- Rival teams say the Orioles would like to upgrade at first base and/or third base.
- Stark hears that Angels manager Mike Scioscia doesn’t have to worry about his job security. The skipper is under contract through 2018.
The Blue Jays optioned the struggling Adam Lind to Triple-A earlier today. The 28-year-old has hit just .238/.289/.420 in nearly 1,300 plate appearances since signing his four-year, $18MM contract extension in April of 2010. Toronto recalled Yan Gomes to take Lind's roster spot, and tonight he became the first first Brazilian-born player in baseball history. Here's the latest from around the league…
- Richard Griffin of The Toronto Star notes (on Twitter) that the Blue Jays would not have been able to option Lind after June 29th, when he would have accrued enough service time (five years) to decline an optional assignment.
- “The longer we go, it will be harder to stretch (Aroldis Chapman) to start,” said Reds GM Walt Jocketty to Ken Rosenthal of FOX Sports. Chapman has not allowed a run in 20 1/3 innings this season with 34 strikeouts and seven walks. “We may be resigned to the fact that he will have to pitch in the bullpen all year," adde the GM.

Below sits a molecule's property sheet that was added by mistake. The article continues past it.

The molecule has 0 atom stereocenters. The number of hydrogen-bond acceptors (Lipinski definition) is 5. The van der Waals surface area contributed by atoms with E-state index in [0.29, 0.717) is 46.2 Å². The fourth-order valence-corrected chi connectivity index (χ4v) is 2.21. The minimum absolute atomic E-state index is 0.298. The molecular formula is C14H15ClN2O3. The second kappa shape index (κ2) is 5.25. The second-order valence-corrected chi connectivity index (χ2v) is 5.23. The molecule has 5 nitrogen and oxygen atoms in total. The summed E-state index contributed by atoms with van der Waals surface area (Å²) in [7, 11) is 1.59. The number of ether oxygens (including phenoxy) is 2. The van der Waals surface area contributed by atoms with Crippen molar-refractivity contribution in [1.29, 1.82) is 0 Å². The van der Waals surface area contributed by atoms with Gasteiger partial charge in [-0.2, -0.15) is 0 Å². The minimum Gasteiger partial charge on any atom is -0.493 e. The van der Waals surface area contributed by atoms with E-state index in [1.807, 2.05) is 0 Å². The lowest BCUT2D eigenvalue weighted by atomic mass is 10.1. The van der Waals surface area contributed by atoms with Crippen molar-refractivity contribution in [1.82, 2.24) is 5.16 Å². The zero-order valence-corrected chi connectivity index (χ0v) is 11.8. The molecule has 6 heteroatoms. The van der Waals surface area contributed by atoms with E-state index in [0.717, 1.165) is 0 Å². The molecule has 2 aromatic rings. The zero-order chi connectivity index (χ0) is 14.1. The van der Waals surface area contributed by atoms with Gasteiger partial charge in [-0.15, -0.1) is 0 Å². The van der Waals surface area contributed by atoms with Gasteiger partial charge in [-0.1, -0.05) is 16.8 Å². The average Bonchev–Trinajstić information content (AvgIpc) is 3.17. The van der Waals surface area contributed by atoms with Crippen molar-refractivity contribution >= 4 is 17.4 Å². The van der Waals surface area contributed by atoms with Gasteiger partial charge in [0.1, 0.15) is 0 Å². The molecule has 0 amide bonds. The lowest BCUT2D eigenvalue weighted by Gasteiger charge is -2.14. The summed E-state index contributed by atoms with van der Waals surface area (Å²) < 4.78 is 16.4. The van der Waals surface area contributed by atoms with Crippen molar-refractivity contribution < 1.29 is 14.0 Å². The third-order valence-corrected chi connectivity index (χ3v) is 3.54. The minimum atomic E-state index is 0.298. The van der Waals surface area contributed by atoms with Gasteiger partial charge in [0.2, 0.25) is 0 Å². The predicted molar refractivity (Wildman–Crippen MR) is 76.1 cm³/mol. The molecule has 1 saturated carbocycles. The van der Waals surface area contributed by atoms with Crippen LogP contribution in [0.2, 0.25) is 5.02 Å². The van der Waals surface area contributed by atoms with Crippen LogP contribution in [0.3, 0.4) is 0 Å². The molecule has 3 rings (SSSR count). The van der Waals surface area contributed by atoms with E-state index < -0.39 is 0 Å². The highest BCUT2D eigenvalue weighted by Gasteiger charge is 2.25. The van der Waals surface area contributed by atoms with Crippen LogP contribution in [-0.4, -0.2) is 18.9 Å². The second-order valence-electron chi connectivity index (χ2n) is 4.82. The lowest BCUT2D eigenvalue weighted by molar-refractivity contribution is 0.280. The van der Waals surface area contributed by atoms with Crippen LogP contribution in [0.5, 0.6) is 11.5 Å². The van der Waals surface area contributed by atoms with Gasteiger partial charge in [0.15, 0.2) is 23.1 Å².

- Danny Knobler of CBSSports.com spoke to Reds manager Dusty Baker about the difference between signing a huge contract with a new team (like Albert Pujols) and signing a huge deal with your current team (like Joey Votto). "You get more tolerance," he said, referring to the slow starts each player has endured.
Let's continue our tour of the divisions with news from the NL Central…
- "The Reds’ handling of Aroldis Chapman is beginning to resemble Joba Chamberlain 2.0," writes Yahoo Sports' Jeff Passan. Cincinnati is leaning towards using Chapman as a reliever this season but Passan argues that a pitcher with Chapman's potential should be given the chance to start and not worry about being shuttled between the rotation and the bullpen. Another note from the piece is that Chapman's velocity is down to the 92-95 mph range this spring, but Chapman has been pleased with his improved command and his new pitch, a splitter.
- Like Chapman, Jeff Francis has pitched well this spring but may not find a spot in the Reds rotation, prompting ESPN's Jerry Crasnick (via Twitter) to consider Francis an "affordable alternative for teams in the John Lannan hunt." Francis signed a minor league deal with the Reds that contains an opt-out clause for March 28 that he could exercise if he doesn't think he'll find a job in Cincinnati. (In regards to Lannan, he could be off the trade market altogether given Chien-Ming Wang's hamstring injury today.)